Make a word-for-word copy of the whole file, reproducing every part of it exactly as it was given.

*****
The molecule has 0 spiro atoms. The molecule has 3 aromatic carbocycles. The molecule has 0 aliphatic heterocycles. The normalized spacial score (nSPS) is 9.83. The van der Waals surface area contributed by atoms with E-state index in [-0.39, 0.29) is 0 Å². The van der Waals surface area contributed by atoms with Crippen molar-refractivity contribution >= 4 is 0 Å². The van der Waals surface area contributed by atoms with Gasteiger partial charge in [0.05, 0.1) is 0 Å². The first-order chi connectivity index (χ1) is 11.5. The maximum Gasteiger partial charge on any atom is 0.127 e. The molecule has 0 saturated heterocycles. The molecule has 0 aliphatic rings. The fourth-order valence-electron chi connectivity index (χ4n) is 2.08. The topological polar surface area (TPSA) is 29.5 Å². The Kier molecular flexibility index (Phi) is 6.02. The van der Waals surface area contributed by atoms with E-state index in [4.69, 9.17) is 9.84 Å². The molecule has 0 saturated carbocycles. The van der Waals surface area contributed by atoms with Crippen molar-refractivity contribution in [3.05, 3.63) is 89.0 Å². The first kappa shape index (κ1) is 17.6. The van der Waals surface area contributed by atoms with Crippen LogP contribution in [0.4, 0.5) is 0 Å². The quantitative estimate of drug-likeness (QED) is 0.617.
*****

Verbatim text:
The molecule has 0 spiro atoms. The molecule has 3 aromatic carbocycles. The molecule has 0 aliphatic heterocycles. The normalized spacial score (nSPS) is 9.83. The van der Waals surface area contributed by atoms with E-state index in [-0.39, 0.29) is 0 Å². The van der Waals surface area contributed by atoms with Crippen molar-refractivity contribution >= 4 is 0 Å². The van der Waals surface area contributed by atoms with Gasteiger partial charge in [0.05, 0.1) is 0 Å². The first-order chi connectivity index (χ1) is 11.5. The maximum Gasteiger partial charge on any atom is 0.127 e. The molecule has 0 saturated heterocycles. The molecule has 0 aliphatic rings. The fourth-order valence-electron chi connectivity index (χ4n) is 2.08. The topological polar surface area (TPSA) is 29.5 Å². The Kier molecular flexibility index (Phi) is 6.02. The van der Waals surface area contributed by atoms with E-state index in [4.69, 9.17) is 9.84 Å². The molecule has 0 saturated carbocycles. The van der Waals surface area contributed by atoms with Crippen molar-refractivity contribution in [3.05, 3.63) is 89.0 Å². The first kappa shape index (κ1) is 17.6. The van der Waals surface area contributed by atoms with Crippen LogP contribution in [0.4, 0.5) is 0 Å². The quantitative estimate of drug-likeness (QED) is 0.617.